Recent research comparing the effectiveness of natural immunity to vaccination has sparked more discussion among experts over how to evaluate viral risk.
As reported by the Daily Caller, the observational study included more than 700,000 Israelis who were divided into three groups: uninfected people who got two doses of Pfizer's COVID-19 vaccine, uninfected people who were never vaccinated, and those who had been infected and had one dose of the vaccine.
The researchers discovered that vaccinated participants with no infections prior to their shots were thirteen times more likely to get a breakthrough infection than those who had previously been sick because of the virus.
"It's a textbook example of how natural immunity is really better than vaccination," said Dr. Charlotte Thålin, an immunology researcher at Danderyd Hospital and the Karolinska Institute in Stockholm, Sweden.
"To my knowledge, it's the first time [this] has really been shown in the context of COVID-19," she reportedly told Science Magazine.
Data was collected in Israel between June 1 and August 14, when the Delta strain was prevalent. It is thought to be the biggest real-world research evaluating natural immunity to vaccination protection undertaken during the outbreak.
The research showed that natural immunity led to fewer symptomatic cases and hospitalizations, in addition to improved protection against reinfection.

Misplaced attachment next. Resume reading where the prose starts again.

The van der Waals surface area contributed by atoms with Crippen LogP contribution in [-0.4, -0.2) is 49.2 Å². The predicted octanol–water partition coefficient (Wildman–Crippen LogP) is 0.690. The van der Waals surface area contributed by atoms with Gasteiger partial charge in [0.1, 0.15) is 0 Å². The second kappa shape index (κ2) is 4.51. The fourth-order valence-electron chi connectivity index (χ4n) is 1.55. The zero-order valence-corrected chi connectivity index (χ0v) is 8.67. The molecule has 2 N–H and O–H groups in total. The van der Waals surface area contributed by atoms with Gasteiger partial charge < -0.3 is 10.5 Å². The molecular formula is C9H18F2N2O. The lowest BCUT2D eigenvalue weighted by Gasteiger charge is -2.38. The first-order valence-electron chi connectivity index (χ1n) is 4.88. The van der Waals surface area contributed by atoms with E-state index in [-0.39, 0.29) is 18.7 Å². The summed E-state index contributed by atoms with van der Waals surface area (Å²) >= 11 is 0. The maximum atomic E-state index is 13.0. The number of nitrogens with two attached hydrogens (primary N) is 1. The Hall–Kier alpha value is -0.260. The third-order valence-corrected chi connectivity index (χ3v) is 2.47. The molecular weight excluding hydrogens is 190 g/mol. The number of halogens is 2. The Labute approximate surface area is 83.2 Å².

The researchers also cautioned against interpreting the study results as if acquiring the COVID-19 virus is a safer alternative to being vaccinated.
"What we don't want people to say is: 'All right, I should go out and get infected, I should have an infection party," said Michael Nussenzweig, an immunologist at Rockefeller University.
Other studies that yielded the same results
The Journal of Infection released a report in December 2020 with results from an investigation into 1,038 U.K. healthcare professionals who had contracted COVID-19 in the first stage of the pandemic. After approximately seven months, the same 128 individuals were re-tested for COVID-19 since they were showing signs of illness. Nevertheless, the tests showed that they had not contracted COVID-19 again.
Another report published by Science in January 2021 showed that 95% of the individuals in the research had three or more components of long-term immunity against the virus six months after contracting COVID-19. That includes antibodies, B cells, and T cells.
"There was a lot of concern originally that this virus might not induce much memory. Instead, the immune memory looks quite good," said Shane Crotty, a Ph.D. molecular biologist and the coauthor of the study.
A study evaluating all known cases of C-19 in Austria from the first two waves of the pandemic was published in the European Journal of Clinical Investigation in February 2021. According to this study, the majority of individuals who were infected with COVID-19 during the initial outbreak acquired a degree of immunity against future outbreaks.
"We observed a relatively low re-infection rate of SARS-CoV-2 in Austria. Protection against SARS-CoV-2 after natural infection is comparable with the highest available estimates on vaccine efficacies," reads the study's conclusion.
The research also discovered that no one who survived COVID-19 in the first wave perished from it in the second wave.